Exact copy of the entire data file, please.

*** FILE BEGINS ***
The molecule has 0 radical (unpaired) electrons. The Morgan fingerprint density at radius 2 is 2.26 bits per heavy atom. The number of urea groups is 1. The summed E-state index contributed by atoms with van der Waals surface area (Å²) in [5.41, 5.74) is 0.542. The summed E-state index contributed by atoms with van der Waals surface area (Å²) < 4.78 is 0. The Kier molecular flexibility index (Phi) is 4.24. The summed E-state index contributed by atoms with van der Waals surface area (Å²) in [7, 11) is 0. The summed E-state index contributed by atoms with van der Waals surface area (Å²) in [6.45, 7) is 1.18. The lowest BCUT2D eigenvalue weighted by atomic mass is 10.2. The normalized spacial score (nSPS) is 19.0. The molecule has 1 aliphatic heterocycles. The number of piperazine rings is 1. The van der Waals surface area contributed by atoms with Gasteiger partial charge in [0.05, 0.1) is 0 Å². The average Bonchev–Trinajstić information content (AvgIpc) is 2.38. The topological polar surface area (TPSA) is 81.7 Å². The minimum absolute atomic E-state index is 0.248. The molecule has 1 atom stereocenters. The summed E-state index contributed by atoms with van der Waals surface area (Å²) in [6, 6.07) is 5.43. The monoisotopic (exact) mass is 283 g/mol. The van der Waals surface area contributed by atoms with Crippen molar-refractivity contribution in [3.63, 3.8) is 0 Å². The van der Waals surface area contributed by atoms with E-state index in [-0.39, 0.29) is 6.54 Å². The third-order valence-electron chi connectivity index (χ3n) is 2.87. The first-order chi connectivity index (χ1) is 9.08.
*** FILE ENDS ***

The molecule has 0 radical (unpaired) electrons. The Morgan fingerprint density at radius 2 is 2.26 bits per heavy atom. The number of urea groups is 1. The summed E-state index contributed by atoms with van der Waals surface area (Å²) in [5.41, 5.74) is 0.542. The summed E-state index contributed by atoms with van der Waals surface area (Å²) < 4.78 is 0. The Kier molecular flexibility index (Phi) is 4.24. The summed E-state index contributed by atoms with van der Waals surface area (Å²) in [7, 11) is 0. The summed E-state index contributed by atoms with van der Waals surface area (Å²) in [6.45, 7) is 1.18. The lowest BCUT2D eigenvalue weighted by atomic mass is 10.2. The normalized spacial score (nSPS) is 19.0. The molecule has 1 aliphatic heterocycles. The number of piperazine rings is 1. The van der Waals surface area contributed by atoms with Gasteiger partial charge in [0.05, 0.1) is 0 Å². The average Bonchev–Trinajstić information content (AvgIpc) is 2.38. The topological polar surface area (TPSA) is 81.7 Å². The minimum absolute atomic E-state index is 0.248. The molecule has 1 atom stereocenters. The summed E-state index contributed by atoms with van der Waals surface area (Å²) in [6, 6.07) is 5.43. The monoisotopic (exact) mass is 283 g/mol. The van der Waals surface area contributed by atoms with Crippen molar-refractivity contribution in [3.63, 3.8) is 0 Å². The van der Waals surface area contributed by atoms with E-state index in [-0.39, 0.29) is 6.54 Å². The third-order valence-electron chi connectivity index (χ3n) is 2.87. The first-order chi connectivity index (χ1) is 9.08.